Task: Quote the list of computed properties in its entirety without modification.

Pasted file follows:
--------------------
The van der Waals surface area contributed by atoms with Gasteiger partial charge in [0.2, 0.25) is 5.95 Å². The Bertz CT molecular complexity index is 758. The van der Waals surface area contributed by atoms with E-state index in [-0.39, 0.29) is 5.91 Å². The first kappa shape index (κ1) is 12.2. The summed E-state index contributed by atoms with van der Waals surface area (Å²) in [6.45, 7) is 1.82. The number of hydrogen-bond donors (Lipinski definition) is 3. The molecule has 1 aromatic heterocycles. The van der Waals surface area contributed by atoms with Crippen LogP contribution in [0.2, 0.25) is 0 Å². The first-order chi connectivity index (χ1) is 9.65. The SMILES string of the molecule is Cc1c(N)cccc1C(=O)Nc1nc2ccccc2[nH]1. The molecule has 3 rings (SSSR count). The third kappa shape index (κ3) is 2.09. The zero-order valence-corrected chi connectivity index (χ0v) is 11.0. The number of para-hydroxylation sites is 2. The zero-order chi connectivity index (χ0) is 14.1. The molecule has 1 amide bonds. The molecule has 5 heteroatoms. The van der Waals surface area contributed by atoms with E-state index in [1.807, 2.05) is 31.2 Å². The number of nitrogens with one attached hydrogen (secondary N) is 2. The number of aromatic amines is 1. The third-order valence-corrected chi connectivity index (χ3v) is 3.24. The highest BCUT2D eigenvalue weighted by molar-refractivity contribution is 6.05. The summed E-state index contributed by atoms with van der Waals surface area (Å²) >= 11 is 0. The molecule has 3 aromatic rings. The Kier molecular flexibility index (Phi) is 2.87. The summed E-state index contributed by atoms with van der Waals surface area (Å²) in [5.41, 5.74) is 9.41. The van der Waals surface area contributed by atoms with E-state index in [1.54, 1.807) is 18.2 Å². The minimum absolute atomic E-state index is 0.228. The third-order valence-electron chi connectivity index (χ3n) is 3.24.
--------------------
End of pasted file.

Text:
The van der Waals surface area contributed by atoms with Gasteiger partial charge in [0.2, 0.25) is 5.95 Å². The Bertz CT molecular complexity index is 758. The van der Waals surface area contributed by atoms with E-state index in [-0.39, 0.29) is 5.91 Å². The first kappa shape index (κ1) is 12.2. The summed E-state index contributed by atoms with van der Waals surface area (Å²) in [6.45, 7) is 1.82. The number of hydrogen-bond donors (Lipinski definition) is 3. The molecule has 1 aromatic heterocycles. The van der Waals surface area contributed by atoms with Crippen LogP contribution in [0.2, 0.25) is 0 Å². The first-order chi connectivity index (χ1) is 9.65. The SMILES string of the molecule is Cc1c(N)cccc1C(=O)Nc1nc2ccccc2[nH]1. The molecule has 3 rings (SSSR count). The third kappa shape index (κ3) is 2.09. The zero-order valence-corrected chi connectivity index (χ0v) is 11.0. The number of para-hydroxylation sites is 2. The zero-order chi connectivity index (χ0) is 14.1. The molecule has 1 amide bonds. The molecule has 5 heteroatoms. The van der Waals surface area contributed by atoms with E-state index in [1.807, 2.05) is 31.2 Å². The number of nitrogens with one attached hydrogen (secondary N) is 2. The number of aromatic amines is 1. The third-order valence-corrected chi connectivity index (χ3v) is 3.24. The highest BCUT2D eigenvalue weighted by molar-refractivity contribution is 6.05. The summed E-state index contributed by atoms with van der Waals surface area (Å²) >= 11 is 0. The molecule has 3 aromatic rings. The Kier molecular flexibility index (Phi) is 2.87. The summed E-state index contributed by atoms with van der Waals surface area (Å²) in [5.41, 5.74) is 9.41. The van der Waals surface area contributed by atoms with E-state index in [1.54, 1.807) is 18.2 Å². The minimum absolute atomic E-state index is 0.228. The third-order valence-electron chi connectivity index (χ3n) is 3.24.